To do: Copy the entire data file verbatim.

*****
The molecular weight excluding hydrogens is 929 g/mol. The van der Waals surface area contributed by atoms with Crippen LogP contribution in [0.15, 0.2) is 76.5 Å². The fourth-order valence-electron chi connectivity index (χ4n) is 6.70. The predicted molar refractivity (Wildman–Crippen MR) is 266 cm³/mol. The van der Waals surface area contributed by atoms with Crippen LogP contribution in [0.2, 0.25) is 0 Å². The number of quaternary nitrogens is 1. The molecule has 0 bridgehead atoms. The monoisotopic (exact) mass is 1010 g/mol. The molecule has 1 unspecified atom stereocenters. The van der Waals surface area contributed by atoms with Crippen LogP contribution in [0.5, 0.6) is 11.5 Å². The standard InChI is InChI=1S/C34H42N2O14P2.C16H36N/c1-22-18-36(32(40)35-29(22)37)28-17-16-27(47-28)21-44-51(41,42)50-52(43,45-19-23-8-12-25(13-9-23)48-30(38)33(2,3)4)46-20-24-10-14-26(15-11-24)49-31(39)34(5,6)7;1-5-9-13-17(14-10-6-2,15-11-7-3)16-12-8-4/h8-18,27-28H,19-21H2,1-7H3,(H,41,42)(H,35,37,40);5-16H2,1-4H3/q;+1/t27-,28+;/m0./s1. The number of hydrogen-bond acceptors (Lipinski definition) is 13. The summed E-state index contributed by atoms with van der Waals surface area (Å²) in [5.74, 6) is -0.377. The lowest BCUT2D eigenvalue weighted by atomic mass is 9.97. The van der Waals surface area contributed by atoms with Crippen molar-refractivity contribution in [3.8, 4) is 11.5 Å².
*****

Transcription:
The molecular weight excluding hydrogens is 929 g/mol. The van der Waals surface area contributed by atoms with Crippen LogP contribution in [0.15, 0.2) is 76.5 Å². The fourth-order valence-electron chi connectivity index (χ4n) is 6.70. The predicted molar refractivity (Wildman–Crippen MR) is 266 cm³/mol. The van der Waals surface area contributed by atoms with Crippen LogP contribution in [0.2, 0.25) is 0 Å². The number of quaternary nitrogens is 1. The molecule has 0 bridgehead atoms. The monoisotopic (exact) mass is 1010 g/mol. The molecule has 1 unspecified atom stereocenters. The van der Waals surface area contributed by atoms with Crippen LogP contribution in [0.5, 0.6) is 11.5 Å². The standard InChI is InChI=1S/C34H42N2O14P2.C16H36N/c1-22-18-36(32(40)35-29(22)37)28-17-16-27(47-28)21-44-51(41,42)50-52(43,45-19-23-8-12-25(13-9-23)48-30(38)33(2,3)4)46-20-24-10-14-26(15-11-24)49-31(39)34(5,6)7;1-5-9-13-17(14-10-6-2,15-11-7-3)16-12-8-4/h8-18,27-28H,19-21H2,1-7H3,(H,41,42)(H,35,37,40);5-16H2,1-4H3/q;+1/t27-,28+;/m0./s1. The number of hydrogen-bond acceptors (Lipinski definition) is 13. The summed E-state index contributed by atoms with van der Waals surface area (Å²) in [5.74, 6) is -0.377. The lowest BCUT2D eigenvalue weighted by atomic mass is 9.97. The van der Waals surface area contributed by atoms with Crippen molar-refractivity contribution in [3.8, 4) is 11.5 Å².